I just turned off the television. I watched a few programs about houses. People looking for them, selling them, redoing them, and foreclosing on them. I had a little lunch. Then I opened a magazine. More houses. These were designed by world famous architects and decorators. They were all very, very nice. Very, very, chic.
I’m confused. Back in the olden days, when people had servants, and nobody with maids had to worry about keeping things clean, no one had much white. Floors were wood. Kitchens had dark linoleum. People kept their velvet drapes closed. I don’t know what those maids did all day, because dust and dirt would be barely visible.
Nowadays, no one has help. No one I know, anyway. So what is with all the white stuff? Just open a catalog: white sofas. Look at the kitchens in the magazines: white floors and white cabinets. White marble is very popular for countertops. There is a renewal of interest in white carpeting. Apparently, we now need to be “soothed” when we get home. The stress of daily living is getting us down. The solution, according to the decorating experts, is to surround ourselves with a house devoid of color. Whiteness equals inner peace.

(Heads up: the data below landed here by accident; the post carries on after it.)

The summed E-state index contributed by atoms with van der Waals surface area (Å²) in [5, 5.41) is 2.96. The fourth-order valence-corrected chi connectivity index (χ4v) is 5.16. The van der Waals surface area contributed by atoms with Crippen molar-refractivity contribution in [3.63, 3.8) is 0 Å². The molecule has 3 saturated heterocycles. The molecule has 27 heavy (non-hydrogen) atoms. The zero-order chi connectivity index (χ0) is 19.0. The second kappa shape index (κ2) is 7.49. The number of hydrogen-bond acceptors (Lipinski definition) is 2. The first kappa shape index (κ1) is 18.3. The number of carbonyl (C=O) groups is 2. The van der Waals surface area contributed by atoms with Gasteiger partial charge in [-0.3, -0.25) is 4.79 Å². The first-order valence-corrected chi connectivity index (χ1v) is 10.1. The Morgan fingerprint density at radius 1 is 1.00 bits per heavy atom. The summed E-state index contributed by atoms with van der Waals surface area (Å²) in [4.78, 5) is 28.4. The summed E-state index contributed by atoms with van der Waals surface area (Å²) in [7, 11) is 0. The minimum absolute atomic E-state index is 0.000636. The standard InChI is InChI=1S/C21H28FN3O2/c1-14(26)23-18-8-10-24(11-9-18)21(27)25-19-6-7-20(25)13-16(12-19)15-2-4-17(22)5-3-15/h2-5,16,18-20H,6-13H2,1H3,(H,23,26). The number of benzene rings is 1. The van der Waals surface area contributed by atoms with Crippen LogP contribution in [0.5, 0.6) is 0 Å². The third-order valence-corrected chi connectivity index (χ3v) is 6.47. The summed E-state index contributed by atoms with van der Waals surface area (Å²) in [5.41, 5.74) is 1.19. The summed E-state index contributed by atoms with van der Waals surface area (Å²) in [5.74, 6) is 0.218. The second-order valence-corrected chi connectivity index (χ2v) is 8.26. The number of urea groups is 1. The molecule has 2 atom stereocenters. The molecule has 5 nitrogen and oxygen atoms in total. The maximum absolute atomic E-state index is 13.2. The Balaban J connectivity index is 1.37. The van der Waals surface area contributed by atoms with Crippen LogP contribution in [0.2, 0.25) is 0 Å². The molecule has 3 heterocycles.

It makes sense. But I wonder if those people advocating inner peace have ever walked across that white carpeting with a mug of coffee. Oops. And I know from personal experience (damn that kitchen designer at the Home Depot) that white linoleum reveals every speck, every crumb, and every splotch. I curse that woman every time I have to spit on a paper towel and mop up a muddy footprint.
I had a white sink, also. It stained. My white matelassé coverlet has brown cat hair all over it. I loved the look of all those white pillows that “Design on a Dime” recommended, but they looked shoddy after just a few weeks.
I think it might be a conspiracy. The manufacturers of white goods are paying the designers and the publishers of Architectural Digest to advocate all the white stuff. They know it will look awful fast. So then we hapless consumers will just have to purchase more stuff. And if I hear one more person (Martha, you know who you are) say that “All you have to do is pop it in the washer, and it comes out looking new and fresh,” I may have to scream.
Inner peace is hogwash. What we really need in this stressful world is for home decorating pundits to come to their senses and start recommending slipcovers and area rugs the color of dirt.